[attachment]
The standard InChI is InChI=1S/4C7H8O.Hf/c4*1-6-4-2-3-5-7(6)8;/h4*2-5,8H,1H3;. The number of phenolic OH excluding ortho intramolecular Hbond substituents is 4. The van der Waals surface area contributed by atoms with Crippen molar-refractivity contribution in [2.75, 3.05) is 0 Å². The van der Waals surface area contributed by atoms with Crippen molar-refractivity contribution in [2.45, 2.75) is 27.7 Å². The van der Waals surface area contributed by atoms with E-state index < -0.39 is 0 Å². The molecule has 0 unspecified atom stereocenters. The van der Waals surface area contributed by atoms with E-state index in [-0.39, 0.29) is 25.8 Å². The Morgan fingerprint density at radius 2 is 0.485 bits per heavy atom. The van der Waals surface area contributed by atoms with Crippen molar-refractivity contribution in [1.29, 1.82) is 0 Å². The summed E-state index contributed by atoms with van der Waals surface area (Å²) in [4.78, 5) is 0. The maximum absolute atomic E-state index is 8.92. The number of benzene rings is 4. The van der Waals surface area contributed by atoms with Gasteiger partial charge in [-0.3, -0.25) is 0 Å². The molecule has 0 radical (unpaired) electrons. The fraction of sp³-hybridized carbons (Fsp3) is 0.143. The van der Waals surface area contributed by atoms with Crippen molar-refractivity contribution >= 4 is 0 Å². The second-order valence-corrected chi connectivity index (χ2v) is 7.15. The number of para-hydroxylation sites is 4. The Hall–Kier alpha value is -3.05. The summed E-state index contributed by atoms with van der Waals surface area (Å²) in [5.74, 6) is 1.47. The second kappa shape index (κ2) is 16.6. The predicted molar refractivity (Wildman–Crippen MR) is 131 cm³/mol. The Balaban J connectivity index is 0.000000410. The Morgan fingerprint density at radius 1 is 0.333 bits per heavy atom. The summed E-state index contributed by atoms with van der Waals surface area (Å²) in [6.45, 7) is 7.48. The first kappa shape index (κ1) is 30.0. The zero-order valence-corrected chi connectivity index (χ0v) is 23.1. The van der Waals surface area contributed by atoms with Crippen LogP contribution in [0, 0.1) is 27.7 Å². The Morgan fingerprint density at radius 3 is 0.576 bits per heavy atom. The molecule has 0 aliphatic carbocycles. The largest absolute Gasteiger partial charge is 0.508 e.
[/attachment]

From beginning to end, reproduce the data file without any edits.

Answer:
The standard InChI is InChI=1S/4C7H8O.Hf/c4*1-6-4-2-3-5-7(6)8;/h4*2-5,8H,1H3;. The number of phenolic OH excluding ortho intramolecular Hbond substituents is 4. The van der Waals surface area contributed by atoms with Crippen molar-refractivity contribution in [2.75, 3.05) is 0 Å². The van der Waals surface area contributed by atoms with Crippen molar-refractivity contribution in [2.45, 2.75) is 27.7 Å². The van der Waals surface area contributed by atoms with E-state index < -0.39 is 0 Å². The molecule has 0 unspecified atom stereocenters. The van der Waals surface area contributed by atoms with E-state index in [-0.39, 0.29) is 25.8 Å². The Morgan fingerprint density at radius 2 is 0.485 bits per heavy atom. The van der Waals surface area contributed by atoms with Crippen molar-refractivity contribution in [1.29, 1.82) is 0 Å². The summed E-state index contributed by atoms with van der Waals surface area (Å²) in [4.78, 5) is 0. The maximum absolute atomic E-state index is 8.92. The number of benzene rings is 4. The van der Waals surface area contributed by atoms with Gasteiger partial charge in [-0.3, -0.25) is 0 Å². The molecule has 0 radical (unpaired) electrons. The fraction of sp³-hybridized carbons (Fsp3) is 0.143. The van der Waals surface area contributed by atoms with Crippen molar-refractivity contribution >= 4 is 0 Å². The second-order valence-corrected chi connectivity index (χ2v) is 7.15. The number of para-hydroxylation sites is 4. The Hall–Kier alpha value is -3.05. The summed E-state index contributed by atoms with van der Waals surface area (Å²) in [5.74, 6) is 1.47. The second kappa shape index (κ2) is 16.6. The predicted molar refractivity (Wildman–Crippen MR) is 131 cm³/mol. The Balaban J connectivity index is 0.000000410. The Morgan fingerprint density at radius 1 is 0.333 bits per heavy atom. The summed E-state index contributed by atoms with van der Waals surface area (Å²) in [6.45, 7) is 7.48. The first kappa shape index (κ1) is 30.0. The zero-order valence-corrected chi connectivity index (χ0v) is 23.1. The van der Waals surface area contributed by atoms with Crippen LogP contribution in [0, 0.1) is 27.7 Å². The Morgan fingerprint density at radius 3 is 0.576 bits per heavy atom. The molecule has 0 aliphatic carbocycles. The largest absolute Gasteiger partial charge is 0.508 e.